The menus are ambitious for a Blu-ray set in 2014. Including the entire season’s special features on each disc’s menu was probably overkill and proved a bit frustrating. One thing I will point out is that it includes the teasers before each episode, a nice touch since most fans consider them a part of the episodes.
2013 Comic-Con Panel (28:51 in HD) – This was shot at Comic-Con before the season aired, so it makes sense to watch before viewing. Look for a surprise guest appearance, on top of the entire main cast answering fans’ questions. The cast seems to enjoy messing with one another and you get a feel of what these people look like without professional make-up crews.
Behind The Scenes of Supernatural: A Fan’s Perspective (18:26 in HD) – This is a fun featurette highlighting the day of a contest winner that got to tag along with Misha Collins for a day on the set. It is really a hilarious mockumentary, intended to spoof Supernatural’s actors behind the scenes. The entire cast is in on it and we get a long glimpse into on-set life.
The Men of Letters Interactive Set Experience (Nine featurettes of varying length in HD) – Tour various rooms inside the bunker as nine featurettes reveal Men of Letters lore and other secrets. We don’t get this type of interactive menu as much these days. It is a slightly clunky interface but the three longer featurettes are worth exploring. Several of the featurettes are brief tours of vital locations, seen during the season from inside the Bunker.
Men of Letters: The Winchesters’ Legacy (15:40 in HD) – The history and background on the Men of Letters, the organization that Sam and Dean’s ancestors were members. It does utilize a lot of clips and highlights, though writers and producers fill in the more important stuff.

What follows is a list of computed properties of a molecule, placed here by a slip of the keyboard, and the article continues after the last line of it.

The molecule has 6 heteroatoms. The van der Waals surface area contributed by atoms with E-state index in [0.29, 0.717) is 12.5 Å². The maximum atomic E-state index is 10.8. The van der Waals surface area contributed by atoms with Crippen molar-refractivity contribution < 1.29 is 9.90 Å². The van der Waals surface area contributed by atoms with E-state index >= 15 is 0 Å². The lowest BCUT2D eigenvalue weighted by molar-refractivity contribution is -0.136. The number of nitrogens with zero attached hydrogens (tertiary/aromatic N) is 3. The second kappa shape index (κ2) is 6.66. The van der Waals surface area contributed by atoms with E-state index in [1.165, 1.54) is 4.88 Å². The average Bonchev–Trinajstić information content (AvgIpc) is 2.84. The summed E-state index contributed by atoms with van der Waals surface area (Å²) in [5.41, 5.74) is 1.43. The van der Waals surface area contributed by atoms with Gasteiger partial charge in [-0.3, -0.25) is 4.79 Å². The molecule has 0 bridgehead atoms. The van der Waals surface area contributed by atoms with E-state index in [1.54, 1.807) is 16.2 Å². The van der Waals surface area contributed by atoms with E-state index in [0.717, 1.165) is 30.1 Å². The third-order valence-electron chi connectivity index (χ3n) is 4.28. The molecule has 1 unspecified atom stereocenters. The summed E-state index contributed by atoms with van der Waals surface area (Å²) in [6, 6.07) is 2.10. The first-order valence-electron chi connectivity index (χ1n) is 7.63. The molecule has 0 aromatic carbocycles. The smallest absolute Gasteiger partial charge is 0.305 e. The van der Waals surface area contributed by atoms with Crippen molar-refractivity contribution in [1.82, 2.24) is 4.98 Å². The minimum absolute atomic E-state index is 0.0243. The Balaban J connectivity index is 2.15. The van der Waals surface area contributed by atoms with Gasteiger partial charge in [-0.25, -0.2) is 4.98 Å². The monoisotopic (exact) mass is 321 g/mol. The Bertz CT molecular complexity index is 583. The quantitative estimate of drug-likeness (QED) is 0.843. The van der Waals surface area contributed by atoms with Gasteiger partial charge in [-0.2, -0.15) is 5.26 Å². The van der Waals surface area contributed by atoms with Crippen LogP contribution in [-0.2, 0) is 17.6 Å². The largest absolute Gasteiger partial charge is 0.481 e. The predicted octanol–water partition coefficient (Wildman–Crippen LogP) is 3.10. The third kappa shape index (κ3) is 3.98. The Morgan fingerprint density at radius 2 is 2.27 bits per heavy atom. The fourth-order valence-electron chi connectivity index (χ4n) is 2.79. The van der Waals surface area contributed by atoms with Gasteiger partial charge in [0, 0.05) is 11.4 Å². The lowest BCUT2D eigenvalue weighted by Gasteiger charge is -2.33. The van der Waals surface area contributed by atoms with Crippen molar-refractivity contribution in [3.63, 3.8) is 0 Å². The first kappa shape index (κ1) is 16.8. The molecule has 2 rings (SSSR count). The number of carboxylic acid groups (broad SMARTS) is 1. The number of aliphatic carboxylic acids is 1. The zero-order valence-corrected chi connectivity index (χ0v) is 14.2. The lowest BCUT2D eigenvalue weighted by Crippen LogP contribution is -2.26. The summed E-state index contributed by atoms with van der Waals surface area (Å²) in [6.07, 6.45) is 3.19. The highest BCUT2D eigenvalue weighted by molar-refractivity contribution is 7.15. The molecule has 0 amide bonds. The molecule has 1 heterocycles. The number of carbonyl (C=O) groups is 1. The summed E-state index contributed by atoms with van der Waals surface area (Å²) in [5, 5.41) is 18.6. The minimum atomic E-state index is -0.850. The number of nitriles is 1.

Designing The Men of Letters Bunker (09:19 in HD) – Production designer Jerry Wanek goes over his intentions when he constructed the brothers’ new digs.
Bound By Blood: Decisions and Consequences (21:12 in HD) – This is a longer featurette covering the major themes and plot points of season nine. Featuring the occasional soundbite from a cast member, but more often than not includes writers and producers explaining important details.
Gag Reel (08:28 in HD)
Unaired Scenes (All in HD) – By my count, nine different episodes have the option to view unaired scenes. None of them are particularly long or memorable; most seem to have been cut from broadcast for time. Viewing them is a bit of a chore, as they are not edited back into the episodes. You have to pick them from the main menu of each disc.
3 Audio Commentaries – Different commentators discuss Blade Runner, Mother’s Little Helper, and Bloodlines. The highlight is clearly the commentary by Misha Collins on Mother’s Little Helper, the episode he directed. He’s loose and has fun with it. Curiously, the failed backdoor pilot episode is given a commentary. It’s a dry discussion by showrunner Jeremy Carver and producer Bobby Singer.
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Click on the images below for full resolution screen captures taken directly from the Blu-ray. Images have not been altered in any way during the process.